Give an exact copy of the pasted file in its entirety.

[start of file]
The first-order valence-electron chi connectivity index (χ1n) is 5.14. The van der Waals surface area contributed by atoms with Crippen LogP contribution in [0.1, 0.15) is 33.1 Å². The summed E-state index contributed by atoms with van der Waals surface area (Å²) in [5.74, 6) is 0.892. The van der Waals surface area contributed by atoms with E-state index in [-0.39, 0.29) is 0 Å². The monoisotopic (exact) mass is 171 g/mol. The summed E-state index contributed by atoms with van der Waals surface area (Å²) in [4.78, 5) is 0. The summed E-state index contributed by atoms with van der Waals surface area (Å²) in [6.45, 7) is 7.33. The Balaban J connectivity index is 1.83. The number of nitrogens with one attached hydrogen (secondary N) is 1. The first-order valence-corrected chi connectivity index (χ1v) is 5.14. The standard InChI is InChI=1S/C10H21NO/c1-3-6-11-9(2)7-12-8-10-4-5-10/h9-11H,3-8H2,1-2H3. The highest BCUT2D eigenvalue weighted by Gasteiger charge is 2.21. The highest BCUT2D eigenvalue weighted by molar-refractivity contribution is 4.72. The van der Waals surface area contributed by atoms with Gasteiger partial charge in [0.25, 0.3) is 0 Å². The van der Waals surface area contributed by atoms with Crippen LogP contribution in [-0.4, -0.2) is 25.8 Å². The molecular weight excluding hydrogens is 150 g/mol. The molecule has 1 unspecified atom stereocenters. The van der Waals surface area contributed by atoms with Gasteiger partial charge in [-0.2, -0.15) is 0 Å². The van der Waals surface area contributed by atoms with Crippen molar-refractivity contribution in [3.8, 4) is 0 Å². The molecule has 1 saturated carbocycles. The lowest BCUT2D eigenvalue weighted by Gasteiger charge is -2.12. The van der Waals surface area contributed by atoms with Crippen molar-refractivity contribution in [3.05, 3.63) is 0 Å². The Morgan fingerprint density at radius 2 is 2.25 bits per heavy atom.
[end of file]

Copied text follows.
The first-order valence-electron chi connectivity index (χ1n) is 5.14. The van der Waals surface area contributed by atoms with Crippen LogP contribution in [0.1, 0.15) is 33.1 Å². The summed E-state index contributed by atoms with van der Waals surface area (Å²) in [5.74, 6) is 0.892. The van der Waals surface area contributed by atoms with E-state index in [-0.39, 0.29) is 0 Å². The monoisotopic (exact) mass is 171 g/mol. The summed E-state index contributed by atoms with van der Waals surface area (Å²) in [4.78, 5) is 0. The summed E-state index contributed by atoms with van der Waals surface area (Å²) in [6.45, 7) is 7.33. The Balaban J connectivity index is 1.83. The number of nitrogens with one attached hydrogen (secondary N) is 1. The first-order valence-corrected chi connectivity index (χ1v) is 5.14. The standard InChI is InChI=1S/C10H21NO/c1-3-6-11-9(2)7-12-8-10-4-5-10/h9-11H,3-8H2,1-2H3. The highest BCUT2D eigenvalue weighted by Gasteiger charge is 2.21. The highest BCUT2D eigenvalue weighted by molar-refractivity contribution is 4.72. The van der Waals surface area contributed by atoms with Gasteiger partial charge in [0.25, 0.3) is 0 Å². The van der Waals surface area contributed by atoms with Crippen LogP contribution in [-0.4, -0.2) is 25.8 Å². The molecular weight excluding hydrogens is 150 g/mol. The molecule has 1 unspecified atom stereocenters. The van der Waals surface area contributed by atoms with Gasteiger partial charge in [-0.2, -0.15) is 0 Å². The van der Waals surface area contributed by atoms with Crippen molar-refractivity contribution in [3.8, 4) is 0 Å². The molecule has 1 saturated carbocycles. The lowest BCUT2D eigenvalue weighted by Gasteiger charge is -2.12. The van der Waals surface area contributed by atoms with Crippen molar-refractivity contribution in [3.05, 3.63) is 0 Å². The Morgan fingerprint density at radius 2 is 2.25 bits per heavy atom.